125.0045/10–2345

The Commissioner in India (Merrell) to the Secretary of State

No. 304

Sir: I have the honor to refer to despatch No. 2385 [2383] of October 11, 1945, from the Consulate General at Bombay entitled “Possible Consulate at Lahore, Punjab.”34

I agree with the opinion expressed in the despatch under reference that Lahore plus Amritsar together are of importance both commercially and politically. The attitude of the Government of India, however, remains one of opposition to normal consular representation [Page 260]of any kind except at the principal ports; this attitude will, of course, change when India takes another step or two towards self government, and it is possible that a change might be effected now should the United States wish to request it.

In this connection there is enclosed a copy of a memorandum of a conversation between Mills of this office and the Secretary of External Affairs35 regarding the attitude of the Government of India towards the establishment of a consular section in the Mission.

Respectfully yours,

George R. Merrell
[Enclosure]

Memorandum of Conversation, by the Secretary of Mission at New Delhi (Mills)

During a call on Col. Burnett on October 4, 1945, I asked him if he could tell me, for my information, the present situation with regard to the establishment of consular representation in New Delhi. I pointed out that two officers of the Mission, Mr. Flood36 and Miss Monroe,37 were accredited as consular officers at Calcutta, but that the present arrangement appeared to me to result in much lost motion and unnecessary red tape. As an example, I mentioned the necessity when performing notarial services to send the documents, together with rupees to cover the fees, to Calcutta for completion resulting in considerable delay. A few days before, I told him, Lt. General Wheeler38 was put to considerable inconvenience with respect to Miss Wheeler, his daughter, who is a civilian employee of the Army. General Wheeler wished to have his daughter accompany him in his plane on his return to the United States. Her passport, however, had expired and only a consular office could renew it. In this case General Wheeler sent a special courier by plane to Calcutta with his daughter’s passport and extension forms so it could be extended, and the Mission had to telephone Calcutta by long distance so the Consulate General would be sure to be prepared rapidly to take care of this service. I also pointed out the great inconvenience to British and Indians residing in New Delhi who wished to travel to the United States by air. If they were travelling in a private capacity they could only be granted American visas by a consular office and this often meant that they had to spend a day in Karachi, for example, in order [Page 261]to obtain a visa, or make a special trip from Delhi to one of the cities where there are consular offices prior to embarking on their journey.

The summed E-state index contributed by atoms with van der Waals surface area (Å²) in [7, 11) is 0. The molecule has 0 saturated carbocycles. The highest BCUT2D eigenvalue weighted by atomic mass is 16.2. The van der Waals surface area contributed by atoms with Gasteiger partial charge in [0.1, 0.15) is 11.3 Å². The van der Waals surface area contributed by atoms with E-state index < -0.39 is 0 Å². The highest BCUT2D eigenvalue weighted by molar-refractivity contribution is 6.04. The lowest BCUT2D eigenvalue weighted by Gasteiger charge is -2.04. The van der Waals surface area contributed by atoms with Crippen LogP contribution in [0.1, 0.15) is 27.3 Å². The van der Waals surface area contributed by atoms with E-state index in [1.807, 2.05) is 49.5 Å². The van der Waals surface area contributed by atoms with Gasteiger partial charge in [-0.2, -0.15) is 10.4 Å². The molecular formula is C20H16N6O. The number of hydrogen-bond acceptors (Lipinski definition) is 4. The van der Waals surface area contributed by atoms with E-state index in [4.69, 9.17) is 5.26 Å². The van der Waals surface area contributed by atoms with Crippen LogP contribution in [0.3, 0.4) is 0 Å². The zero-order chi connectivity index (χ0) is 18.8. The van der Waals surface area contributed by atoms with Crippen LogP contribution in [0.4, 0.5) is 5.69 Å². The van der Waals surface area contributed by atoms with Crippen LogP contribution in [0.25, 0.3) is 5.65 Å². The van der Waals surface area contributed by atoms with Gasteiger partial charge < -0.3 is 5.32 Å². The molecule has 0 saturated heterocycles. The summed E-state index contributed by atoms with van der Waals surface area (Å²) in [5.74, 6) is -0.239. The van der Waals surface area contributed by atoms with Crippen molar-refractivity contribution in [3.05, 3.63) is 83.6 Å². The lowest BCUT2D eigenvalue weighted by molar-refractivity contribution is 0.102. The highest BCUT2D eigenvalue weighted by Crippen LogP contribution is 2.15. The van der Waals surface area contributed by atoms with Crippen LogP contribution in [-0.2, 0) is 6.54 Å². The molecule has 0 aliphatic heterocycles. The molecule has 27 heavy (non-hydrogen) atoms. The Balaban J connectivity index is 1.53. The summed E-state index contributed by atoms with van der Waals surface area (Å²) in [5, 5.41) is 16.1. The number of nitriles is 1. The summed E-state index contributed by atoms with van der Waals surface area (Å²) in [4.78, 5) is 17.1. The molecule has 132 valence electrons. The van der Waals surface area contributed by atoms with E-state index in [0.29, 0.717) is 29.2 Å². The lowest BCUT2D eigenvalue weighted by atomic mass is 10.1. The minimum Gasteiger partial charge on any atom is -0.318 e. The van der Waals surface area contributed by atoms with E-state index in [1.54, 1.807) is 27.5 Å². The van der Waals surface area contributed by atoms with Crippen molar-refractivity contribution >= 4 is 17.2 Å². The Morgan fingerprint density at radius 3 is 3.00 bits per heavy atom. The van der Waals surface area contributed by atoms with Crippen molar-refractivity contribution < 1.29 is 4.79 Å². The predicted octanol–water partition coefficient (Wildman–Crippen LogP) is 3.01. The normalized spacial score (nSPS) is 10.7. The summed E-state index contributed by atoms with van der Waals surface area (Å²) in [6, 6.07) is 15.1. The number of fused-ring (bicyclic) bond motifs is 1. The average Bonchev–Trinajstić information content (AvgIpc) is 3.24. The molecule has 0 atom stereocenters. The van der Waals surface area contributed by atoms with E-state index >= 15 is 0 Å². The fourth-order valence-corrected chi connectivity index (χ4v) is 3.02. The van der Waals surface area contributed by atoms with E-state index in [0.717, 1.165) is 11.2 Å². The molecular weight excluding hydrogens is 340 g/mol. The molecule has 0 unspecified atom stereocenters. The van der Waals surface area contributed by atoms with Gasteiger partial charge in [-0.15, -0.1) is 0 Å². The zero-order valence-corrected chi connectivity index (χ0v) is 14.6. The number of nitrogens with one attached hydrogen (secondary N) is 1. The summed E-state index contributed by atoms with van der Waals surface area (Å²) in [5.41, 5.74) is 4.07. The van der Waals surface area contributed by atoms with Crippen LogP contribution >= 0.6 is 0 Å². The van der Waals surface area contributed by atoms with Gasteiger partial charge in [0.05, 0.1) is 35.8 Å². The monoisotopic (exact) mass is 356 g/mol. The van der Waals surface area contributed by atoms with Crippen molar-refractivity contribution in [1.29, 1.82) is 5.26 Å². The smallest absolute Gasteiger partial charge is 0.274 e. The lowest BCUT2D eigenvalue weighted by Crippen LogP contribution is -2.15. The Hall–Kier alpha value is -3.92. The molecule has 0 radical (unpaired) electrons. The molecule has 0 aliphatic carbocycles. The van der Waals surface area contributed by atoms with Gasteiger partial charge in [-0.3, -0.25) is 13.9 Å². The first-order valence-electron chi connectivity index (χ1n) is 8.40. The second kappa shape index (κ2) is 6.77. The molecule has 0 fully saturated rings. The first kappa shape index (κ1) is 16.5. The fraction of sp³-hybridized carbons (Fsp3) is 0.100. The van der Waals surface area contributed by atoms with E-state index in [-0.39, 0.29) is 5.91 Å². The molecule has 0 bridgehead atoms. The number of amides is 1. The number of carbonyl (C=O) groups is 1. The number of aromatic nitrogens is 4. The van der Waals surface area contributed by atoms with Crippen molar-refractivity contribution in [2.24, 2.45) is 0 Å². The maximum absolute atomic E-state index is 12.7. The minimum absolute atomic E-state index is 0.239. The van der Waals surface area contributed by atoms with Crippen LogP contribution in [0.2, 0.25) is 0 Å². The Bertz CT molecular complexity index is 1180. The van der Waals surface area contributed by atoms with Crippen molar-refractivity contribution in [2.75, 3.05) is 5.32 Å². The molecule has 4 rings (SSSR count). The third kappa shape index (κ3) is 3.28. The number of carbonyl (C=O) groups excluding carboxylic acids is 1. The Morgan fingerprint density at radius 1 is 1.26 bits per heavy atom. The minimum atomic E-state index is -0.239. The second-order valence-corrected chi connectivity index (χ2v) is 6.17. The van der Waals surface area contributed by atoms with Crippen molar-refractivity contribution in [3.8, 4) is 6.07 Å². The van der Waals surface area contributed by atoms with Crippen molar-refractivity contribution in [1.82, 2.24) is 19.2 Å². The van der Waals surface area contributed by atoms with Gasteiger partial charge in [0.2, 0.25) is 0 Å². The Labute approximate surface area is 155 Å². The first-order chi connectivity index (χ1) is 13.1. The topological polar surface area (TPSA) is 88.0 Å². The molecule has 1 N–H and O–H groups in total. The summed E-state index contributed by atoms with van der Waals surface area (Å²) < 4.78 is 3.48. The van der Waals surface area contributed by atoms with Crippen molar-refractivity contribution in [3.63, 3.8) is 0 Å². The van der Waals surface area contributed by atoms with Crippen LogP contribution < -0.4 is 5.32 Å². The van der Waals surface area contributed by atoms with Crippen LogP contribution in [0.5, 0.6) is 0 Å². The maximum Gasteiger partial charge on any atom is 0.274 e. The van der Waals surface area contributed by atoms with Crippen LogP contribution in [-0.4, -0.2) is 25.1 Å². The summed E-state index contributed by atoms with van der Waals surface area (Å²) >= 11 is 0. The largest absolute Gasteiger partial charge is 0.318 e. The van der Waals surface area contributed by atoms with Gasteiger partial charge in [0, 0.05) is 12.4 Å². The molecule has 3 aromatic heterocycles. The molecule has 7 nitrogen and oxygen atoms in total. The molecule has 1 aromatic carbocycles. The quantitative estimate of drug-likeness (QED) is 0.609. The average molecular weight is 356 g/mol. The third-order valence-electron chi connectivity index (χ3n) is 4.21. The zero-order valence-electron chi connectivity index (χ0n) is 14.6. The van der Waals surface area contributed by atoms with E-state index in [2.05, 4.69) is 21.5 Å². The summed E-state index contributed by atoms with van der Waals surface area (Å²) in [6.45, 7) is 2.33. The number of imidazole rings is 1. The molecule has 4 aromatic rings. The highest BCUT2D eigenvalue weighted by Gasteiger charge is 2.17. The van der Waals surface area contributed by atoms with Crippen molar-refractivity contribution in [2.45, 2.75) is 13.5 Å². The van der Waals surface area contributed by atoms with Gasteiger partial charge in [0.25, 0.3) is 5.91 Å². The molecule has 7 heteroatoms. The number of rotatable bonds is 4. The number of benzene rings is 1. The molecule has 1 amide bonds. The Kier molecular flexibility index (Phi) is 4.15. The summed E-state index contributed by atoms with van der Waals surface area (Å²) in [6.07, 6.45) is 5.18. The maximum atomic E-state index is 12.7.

Col. Burnett stated that he quite realized that the absence of a consular section in the Mission resulted in considerable extra effort. He stated, however, that the policy of the Government of India remained that of refusing to permit the establishment of foreign consular officers at any interior point in India, the one exception being the Consul Generals of Iran, Afghanistan and Nepal who are established in New Delhi, this being provided for by special treaty arrangements between India and the three countries in question. When I asked why the Government of India objected to foreign consuls at interior points he stated that the policy dated back to Company days39 when there was a question of protection and also of intervention in Indian political affairs by foreign agents. He added that obviously if India advanced on the road to self-government the policy would be changed. I asked whether the policy of excluding foreign consuls from interior points was brought up for reexamination from time to time. Col. Burnett replied that he thought it was and asked whether the American Mission wished to raise the question now so that there could be a reexamination at this time. To this I replied that at the moment I was merely making inquiry as to the situation on my own initiative and without having been able to consult the Commissioner: but that on the latter’s return I would tell him of the conversation and he might consider it advisable to request instructions from the Department of State.